On October 21, 2016, the Constitutional Court of the Republic of Sakha (Yakutia) handed down a decision that may trigger what challenges Moscow’s view of the country and that many Russians and non-Russians are likely to see as ushering in a new parade of sovereignties by the non-Russian republics of the Russian Federation.
The court declared that “all the territory of Yakutia is the historical motherland of the Yakut people,” a finding that echoes for that enormous republic in the Russian Far East calls among Russians for a ‘Russia for the [ethnic] Russians.”
The decision came about in the following way: Mikhail Gabyshev, a deputy in the republic’s parliament, asked the court to clarify the meaning of Article 42 of the republic constitution in which “the Republic of Sakha (Yakutia) guarantees the preservation and rebirth of the indigenous peoples [of the republic] as well as of Russians and other older residents who respect the traditions, culture and customs of the native peoples” of the republic.
In an appeal to the republic’s constitutional court, Gabyshev said that these “constitutional norms are being interpreted in various ways” and that this has limited the development of the republic’s legislation to protect the native population. He asked the court to clarify matters.
The court held a hearing on his request on October 12 and nine days later issued its explanation. The justices declared the following:
- First, the court declared that the first paragraph of Article 42 of the republic’s constitution legally means “the recognition of the territory of Yakutia as the native land and historical motherland of the Yakut people, the source of its economic well-being, its unique cultural and linguistic identity” as a legal structure within the Russian state.
- Second, the justices held that the second paragraph of Article 42 should be understood as providing the foundation for the protection of “the complete set of natural collective rights of the indigenous people of Yakutia” on the territory of the Republic of Sakha (Yakutia)” and provides for the maintenance of “its territorial unity, socioeconomic, state-legal, national-cultural and linguistic identity.”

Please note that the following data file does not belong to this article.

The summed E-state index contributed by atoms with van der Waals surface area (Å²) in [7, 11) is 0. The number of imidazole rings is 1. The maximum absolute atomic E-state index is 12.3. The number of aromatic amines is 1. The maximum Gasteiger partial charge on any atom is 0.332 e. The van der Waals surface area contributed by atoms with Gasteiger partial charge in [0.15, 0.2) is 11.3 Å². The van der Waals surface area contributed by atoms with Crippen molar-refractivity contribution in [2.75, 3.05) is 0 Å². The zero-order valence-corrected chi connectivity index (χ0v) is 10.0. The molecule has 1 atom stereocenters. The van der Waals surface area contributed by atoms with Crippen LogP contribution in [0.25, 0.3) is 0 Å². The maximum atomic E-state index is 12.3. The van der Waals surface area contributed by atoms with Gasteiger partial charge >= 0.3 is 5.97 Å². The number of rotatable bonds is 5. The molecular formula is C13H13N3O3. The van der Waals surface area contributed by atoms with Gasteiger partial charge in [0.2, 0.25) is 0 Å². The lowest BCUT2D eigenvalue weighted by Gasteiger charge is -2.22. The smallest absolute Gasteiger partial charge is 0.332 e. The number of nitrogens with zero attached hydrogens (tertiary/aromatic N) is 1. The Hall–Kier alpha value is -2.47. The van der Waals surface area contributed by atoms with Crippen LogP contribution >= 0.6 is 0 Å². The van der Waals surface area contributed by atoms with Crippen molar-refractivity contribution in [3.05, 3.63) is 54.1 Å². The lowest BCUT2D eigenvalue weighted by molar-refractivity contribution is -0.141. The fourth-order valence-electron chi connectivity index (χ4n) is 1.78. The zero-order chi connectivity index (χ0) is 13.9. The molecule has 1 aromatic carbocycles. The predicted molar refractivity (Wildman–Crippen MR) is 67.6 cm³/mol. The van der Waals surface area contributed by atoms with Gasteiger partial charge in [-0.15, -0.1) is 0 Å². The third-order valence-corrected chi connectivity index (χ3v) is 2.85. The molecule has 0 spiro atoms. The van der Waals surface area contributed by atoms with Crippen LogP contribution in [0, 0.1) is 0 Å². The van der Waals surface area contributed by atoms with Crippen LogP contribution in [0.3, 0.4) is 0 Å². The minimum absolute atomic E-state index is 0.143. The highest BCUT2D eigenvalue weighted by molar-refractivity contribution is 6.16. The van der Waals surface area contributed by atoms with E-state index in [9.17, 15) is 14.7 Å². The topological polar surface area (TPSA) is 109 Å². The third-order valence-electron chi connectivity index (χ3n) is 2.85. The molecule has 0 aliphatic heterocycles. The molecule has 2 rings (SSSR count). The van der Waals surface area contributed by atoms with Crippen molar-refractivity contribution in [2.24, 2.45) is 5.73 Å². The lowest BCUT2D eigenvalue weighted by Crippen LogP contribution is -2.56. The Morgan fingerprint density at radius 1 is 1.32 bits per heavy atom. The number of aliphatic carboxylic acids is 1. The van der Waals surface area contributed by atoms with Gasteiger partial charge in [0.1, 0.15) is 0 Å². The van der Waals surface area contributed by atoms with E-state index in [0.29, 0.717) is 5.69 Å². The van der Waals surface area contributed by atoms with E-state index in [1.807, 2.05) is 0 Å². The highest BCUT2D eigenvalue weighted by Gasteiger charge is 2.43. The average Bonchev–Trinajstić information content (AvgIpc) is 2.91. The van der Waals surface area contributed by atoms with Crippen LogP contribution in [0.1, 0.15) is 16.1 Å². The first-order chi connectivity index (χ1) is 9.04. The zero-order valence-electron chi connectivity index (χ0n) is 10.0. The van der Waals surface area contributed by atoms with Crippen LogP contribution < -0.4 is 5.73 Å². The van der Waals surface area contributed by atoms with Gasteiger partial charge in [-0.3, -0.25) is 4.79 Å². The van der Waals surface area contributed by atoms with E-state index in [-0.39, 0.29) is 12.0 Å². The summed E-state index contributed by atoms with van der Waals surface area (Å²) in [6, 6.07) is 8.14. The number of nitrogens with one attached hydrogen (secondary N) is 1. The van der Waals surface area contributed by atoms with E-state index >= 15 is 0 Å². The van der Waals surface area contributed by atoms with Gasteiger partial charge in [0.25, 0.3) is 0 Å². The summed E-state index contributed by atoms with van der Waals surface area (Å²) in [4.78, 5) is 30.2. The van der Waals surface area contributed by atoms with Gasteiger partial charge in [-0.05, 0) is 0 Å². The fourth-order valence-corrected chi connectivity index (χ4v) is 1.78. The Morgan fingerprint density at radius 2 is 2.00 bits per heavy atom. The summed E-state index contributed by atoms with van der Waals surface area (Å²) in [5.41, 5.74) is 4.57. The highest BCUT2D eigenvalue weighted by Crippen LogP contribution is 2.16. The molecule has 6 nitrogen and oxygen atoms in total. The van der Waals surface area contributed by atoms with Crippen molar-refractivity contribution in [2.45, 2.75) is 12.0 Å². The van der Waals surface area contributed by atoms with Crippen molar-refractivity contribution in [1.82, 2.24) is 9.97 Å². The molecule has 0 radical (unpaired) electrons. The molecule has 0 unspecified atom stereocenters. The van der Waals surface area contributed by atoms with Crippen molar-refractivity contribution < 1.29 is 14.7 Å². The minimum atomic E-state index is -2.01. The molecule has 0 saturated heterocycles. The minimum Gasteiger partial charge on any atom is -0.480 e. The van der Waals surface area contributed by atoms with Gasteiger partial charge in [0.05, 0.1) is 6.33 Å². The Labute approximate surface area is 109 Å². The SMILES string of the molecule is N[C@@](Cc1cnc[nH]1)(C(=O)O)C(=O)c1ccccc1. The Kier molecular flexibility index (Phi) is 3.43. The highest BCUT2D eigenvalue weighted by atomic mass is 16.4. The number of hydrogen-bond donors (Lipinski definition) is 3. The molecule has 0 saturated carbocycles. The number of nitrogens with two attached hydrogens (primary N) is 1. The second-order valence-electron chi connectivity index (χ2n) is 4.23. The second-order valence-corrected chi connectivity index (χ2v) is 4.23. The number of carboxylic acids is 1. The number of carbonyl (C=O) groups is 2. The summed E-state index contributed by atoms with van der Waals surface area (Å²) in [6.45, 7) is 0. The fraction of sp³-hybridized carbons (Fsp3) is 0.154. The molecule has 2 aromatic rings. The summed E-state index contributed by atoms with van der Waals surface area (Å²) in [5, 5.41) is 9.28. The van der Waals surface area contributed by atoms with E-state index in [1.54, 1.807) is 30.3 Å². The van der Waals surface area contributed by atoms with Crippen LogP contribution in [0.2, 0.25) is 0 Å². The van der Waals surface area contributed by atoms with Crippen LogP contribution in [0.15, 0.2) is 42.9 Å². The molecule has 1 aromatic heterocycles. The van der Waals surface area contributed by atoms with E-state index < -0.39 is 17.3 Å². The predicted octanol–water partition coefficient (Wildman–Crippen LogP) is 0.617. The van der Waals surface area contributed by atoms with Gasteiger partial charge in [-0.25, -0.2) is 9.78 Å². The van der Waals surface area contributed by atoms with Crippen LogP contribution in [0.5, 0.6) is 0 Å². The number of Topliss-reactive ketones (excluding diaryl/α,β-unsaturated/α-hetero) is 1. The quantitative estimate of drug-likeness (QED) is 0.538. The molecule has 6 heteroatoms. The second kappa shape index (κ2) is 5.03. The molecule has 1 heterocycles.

- Third, the justices held that the entire article is intended to “guarantee the preservation and rebirth of the indigenous peoples of the Republic of Sakha (Yakutia) which involves all the actions taken by the organs of state power of the Republic of Sakha (Yakutia) directed at the realization of these goals under conditions of the observation of the principle of constitutional-legal equality and with regard to the numerically small indigenous peoples on the basis of the possibility of legally establishing preferential rights for their preservation and development.”
- And fourth, the justices said that Article 42 must be read as requiring the development of such measures for the numerically small indigenous peoples of the North and the defense and securing of their inalienable rights.” And they specified that this ruling was obligatory for all state agencies in the Republic of Sakha (Yakutia).
At the very least, this decision puts the republic authorities on a collision course with Moscow and with Russian firms and organizations which in recent years have run roughshod over the rights of the numerically small indigenous populations of the Russian Far North. But its ultimate consequences are likely to be far larger.
Other non-Russian republics inside the borders of the Russian Federation are likely to be inspired by this in two ways. On the one hand, officials in them will be under some pressure from their populations to follow suit. And on the other, activists will see that at least in principle, they can make use of the courts to achieve their ends.